Mc Donalds pays more for CNA with 8 yrs exp - page 5

:rotfl: I have said it for years now it really happened. I live in WA close to the Seattle area. Moved here from the Midwest about 5 years ago and I even said it back then. You can flip... Read More

  1. by   KRVRN
    I've never understood why CNA's seem to make so little. At my hospital, of all the support personnel, CNA's make the least. Housekeepers, cafeteria workers, secretaries, EVERYONE makes more than the CNA's. Perplexes me, since CNA's have formal training and licensure involved. Yes, housekeepers are valuable employees, but the amount of training ain't what a CNA gets, it's all on the job training... and there's no licensing involved! Why should a nursing student be a CNA when he/she can be a unit secretary and make more? Maybe the hospitals know that nursing students will probably take the CNA jobs even though they are so low paying because they want the bedside care experience.
  2. by   UM Review RN
    Quote from KRVRN
    You mean certification. I'm not trying to nitpick, but there is a difference.
  3. by   Alicia18
    Originally Posted by oldcurlyrn49
    First allow me to introduce myself, I am new to the forum.
    I am an RN currently working on a 12 bed peds unit. We have a 16 year
    old high school student working on our unit as a CNA. Apparently there is some new program in place to recruit students interested in pursuing
    an RN degree. She makes $10.35/hour, does not know how to make a bed
    or how to screw a nipple on a baby bottle. To make matters worse she
    was told she would be assisting RNs during procedures IVs, caths etc...
    She does not feel it is her responsibilty to pass pt. trays or get them
    up to the bathroom, which is something we all do on the unit, no matter what your title. Oh, and she no longer wants to be a nurse, its too
    gross, and there is too much paper work.Her only motivation to work is
    to buy a $300.00 designer purse. I would think we could "find" a nursing
    student who genuinely wants to work peds, don't you?
    Wow! I'm jealous of your highschool CNA! When I started out at 17 as a CNA (several months ago), I got only $8.50/hr, and won't get a raise until I become a MedTech. Seriously, though, what did she think she was getting into when she took her class and did her clinicals? Inexperience is one thing to have to put up with (I have too much of that I'm afraid :chuckle ), but unwillingness to do the "gross" or "menial" stuff is not the way to endear yourself with your coworkers. I'm sorry that she is so hard to work with, but maybe all she needs is some more time to learn, and maybe mature a bit. It might be best for her and all involved that she take a look at other careers involved with healthcare (if that is her dream) or in other nonmedical careers. She won't be happy and nor will her coworkers if she is in a job she hates.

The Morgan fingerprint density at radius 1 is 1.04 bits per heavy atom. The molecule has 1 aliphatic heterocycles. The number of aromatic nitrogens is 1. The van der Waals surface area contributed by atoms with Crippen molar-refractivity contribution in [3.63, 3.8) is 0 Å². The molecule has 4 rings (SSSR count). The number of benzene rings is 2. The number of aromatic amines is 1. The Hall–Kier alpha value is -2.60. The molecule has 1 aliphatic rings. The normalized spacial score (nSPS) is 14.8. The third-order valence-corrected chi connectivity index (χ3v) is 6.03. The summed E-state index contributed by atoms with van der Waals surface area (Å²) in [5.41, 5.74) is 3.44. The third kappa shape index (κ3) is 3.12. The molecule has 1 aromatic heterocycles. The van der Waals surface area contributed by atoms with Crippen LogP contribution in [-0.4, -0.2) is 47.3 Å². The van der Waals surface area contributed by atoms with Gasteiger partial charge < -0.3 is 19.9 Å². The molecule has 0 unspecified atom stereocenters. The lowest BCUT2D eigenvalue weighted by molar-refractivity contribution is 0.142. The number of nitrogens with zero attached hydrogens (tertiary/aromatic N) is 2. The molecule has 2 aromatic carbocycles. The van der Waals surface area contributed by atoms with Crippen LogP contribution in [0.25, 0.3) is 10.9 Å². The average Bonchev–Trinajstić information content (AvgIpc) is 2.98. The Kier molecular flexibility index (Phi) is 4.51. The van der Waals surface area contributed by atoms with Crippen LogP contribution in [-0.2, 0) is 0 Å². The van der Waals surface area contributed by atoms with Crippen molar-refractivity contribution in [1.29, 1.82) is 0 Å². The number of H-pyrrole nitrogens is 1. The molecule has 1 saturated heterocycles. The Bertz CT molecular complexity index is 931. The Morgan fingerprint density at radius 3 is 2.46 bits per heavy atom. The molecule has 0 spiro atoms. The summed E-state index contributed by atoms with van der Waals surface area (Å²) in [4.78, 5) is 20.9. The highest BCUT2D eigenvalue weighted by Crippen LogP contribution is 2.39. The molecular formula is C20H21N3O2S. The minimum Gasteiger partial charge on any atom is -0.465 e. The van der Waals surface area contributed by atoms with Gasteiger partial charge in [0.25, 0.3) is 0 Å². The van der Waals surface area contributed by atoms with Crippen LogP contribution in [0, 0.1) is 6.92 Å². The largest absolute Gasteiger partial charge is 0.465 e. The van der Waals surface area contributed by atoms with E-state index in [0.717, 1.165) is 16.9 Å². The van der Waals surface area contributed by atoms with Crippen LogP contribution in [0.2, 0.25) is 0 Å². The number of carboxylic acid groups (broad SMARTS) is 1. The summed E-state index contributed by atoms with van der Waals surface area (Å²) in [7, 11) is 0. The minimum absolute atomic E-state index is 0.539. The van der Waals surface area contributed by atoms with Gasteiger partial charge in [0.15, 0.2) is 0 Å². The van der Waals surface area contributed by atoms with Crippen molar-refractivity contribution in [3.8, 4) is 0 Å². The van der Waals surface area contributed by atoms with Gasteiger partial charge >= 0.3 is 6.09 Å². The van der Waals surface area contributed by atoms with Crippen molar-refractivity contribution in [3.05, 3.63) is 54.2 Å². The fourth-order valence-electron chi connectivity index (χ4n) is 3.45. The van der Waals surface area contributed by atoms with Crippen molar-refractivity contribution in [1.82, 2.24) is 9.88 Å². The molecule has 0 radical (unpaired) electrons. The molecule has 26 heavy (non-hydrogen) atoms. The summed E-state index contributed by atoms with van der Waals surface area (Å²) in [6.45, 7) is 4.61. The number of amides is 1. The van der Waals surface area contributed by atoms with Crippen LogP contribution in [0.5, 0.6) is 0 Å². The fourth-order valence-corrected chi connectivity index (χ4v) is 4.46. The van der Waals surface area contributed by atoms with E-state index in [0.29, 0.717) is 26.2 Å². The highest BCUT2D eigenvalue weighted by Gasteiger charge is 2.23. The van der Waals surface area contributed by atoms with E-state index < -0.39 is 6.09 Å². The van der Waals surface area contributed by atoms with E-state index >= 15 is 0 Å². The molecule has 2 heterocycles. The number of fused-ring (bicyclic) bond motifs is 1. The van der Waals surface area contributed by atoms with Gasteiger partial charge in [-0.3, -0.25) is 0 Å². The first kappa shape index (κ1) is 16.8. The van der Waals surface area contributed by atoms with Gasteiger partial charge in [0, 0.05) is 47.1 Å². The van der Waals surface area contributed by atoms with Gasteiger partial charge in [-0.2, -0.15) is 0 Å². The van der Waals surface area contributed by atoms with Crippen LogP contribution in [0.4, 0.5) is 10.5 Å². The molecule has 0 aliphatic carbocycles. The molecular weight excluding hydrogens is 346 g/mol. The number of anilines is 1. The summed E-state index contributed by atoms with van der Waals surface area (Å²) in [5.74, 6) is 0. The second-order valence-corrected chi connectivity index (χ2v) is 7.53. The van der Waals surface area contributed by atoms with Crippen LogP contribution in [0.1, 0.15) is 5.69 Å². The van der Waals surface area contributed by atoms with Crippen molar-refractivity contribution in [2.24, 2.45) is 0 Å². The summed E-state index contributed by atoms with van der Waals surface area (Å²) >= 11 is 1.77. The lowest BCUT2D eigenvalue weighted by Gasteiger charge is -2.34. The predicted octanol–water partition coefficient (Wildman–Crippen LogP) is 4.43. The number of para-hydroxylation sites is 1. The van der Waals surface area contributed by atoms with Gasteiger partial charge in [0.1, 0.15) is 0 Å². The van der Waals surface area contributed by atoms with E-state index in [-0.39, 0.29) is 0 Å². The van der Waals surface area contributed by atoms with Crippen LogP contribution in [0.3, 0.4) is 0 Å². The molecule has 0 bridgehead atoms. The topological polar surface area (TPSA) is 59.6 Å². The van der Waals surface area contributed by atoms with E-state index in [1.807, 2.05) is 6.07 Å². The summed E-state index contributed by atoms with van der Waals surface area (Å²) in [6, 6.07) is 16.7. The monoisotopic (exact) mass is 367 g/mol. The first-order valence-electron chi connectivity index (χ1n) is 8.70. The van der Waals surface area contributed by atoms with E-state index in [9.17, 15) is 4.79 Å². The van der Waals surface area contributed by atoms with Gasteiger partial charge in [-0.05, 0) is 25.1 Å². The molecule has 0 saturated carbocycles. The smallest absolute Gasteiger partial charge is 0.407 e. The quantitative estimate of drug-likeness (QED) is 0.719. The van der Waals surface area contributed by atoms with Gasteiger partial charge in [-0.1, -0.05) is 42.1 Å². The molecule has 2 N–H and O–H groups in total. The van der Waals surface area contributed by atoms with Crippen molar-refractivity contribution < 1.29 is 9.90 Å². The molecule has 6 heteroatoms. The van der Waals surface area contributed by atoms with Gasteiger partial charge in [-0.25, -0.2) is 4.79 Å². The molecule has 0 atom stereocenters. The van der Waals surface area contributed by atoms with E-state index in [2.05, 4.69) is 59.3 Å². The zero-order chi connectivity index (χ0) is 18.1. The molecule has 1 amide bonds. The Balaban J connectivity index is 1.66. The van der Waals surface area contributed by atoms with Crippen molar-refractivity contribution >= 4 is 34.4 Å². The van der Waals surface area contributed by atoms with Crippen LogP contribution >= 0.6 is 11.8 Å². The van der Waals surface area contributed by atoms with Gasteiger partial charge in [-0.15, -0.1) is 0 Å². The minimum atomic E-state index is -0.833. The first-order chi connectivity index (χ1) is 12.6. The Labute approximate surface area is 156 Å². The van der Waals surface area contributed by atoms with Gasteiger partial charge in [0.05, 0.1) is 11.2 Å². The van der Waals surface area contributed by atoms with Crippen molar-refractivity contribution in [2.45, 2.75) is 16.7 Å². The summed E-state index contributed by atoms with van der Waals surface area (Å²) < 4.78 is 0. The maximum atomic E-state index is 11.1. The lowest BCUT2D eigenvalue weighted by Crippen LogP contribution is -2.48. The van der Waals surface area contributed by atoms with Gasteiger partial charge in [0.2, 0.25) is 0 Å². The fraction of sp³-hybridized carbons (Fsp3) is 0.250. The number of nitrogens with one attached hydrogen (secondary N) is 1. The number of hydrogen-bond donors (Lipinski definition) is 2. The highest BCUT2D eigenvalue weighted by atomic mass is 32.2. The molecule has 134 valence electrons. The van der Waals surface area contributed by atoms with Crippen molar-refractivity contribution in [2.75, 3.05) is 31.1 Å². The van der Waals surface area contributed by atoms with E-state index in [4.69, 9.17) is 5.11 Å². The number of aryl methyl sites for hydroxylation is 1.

Just my oh-so-humble opinion!
  4. by   LadyMadonna
    I was a CNA for .50 above minimum wage about two weeks when I decided this wouldn't cut it. I got in th next available LPN class ASAP, which was about 9 months later. I remember no lunch breaks, back breaking lifting, and I'm sure you know the rest of the garbage CNA's put up with. And when you have family members putting you down as "lazy and incompetent" that makes your blood boil no doubt. It was very depressing.
    Yep, one thing being a CNA did for me was to motivate me to go as high as I can in my education, cause I sure didn't want to be stuck in that filthy thankless job.
    Last edit by LadyMadonna on Mar 21, '05
  5. by   Sheri257
    Quote from NurseFirst
    Actually, I've met CNAs who have worked long term at a hospital (5+ yrs) who were making $22/hr. (This is Northern California, folks.) I also met a housekeeping person who worked at the County hospital for 20 years who was making about the same.

    True. I was talking about LTC starting wages. Most of the CNA's I know leave LTC and go to the hospitals where the pay is better, especially if you stay there for a long time.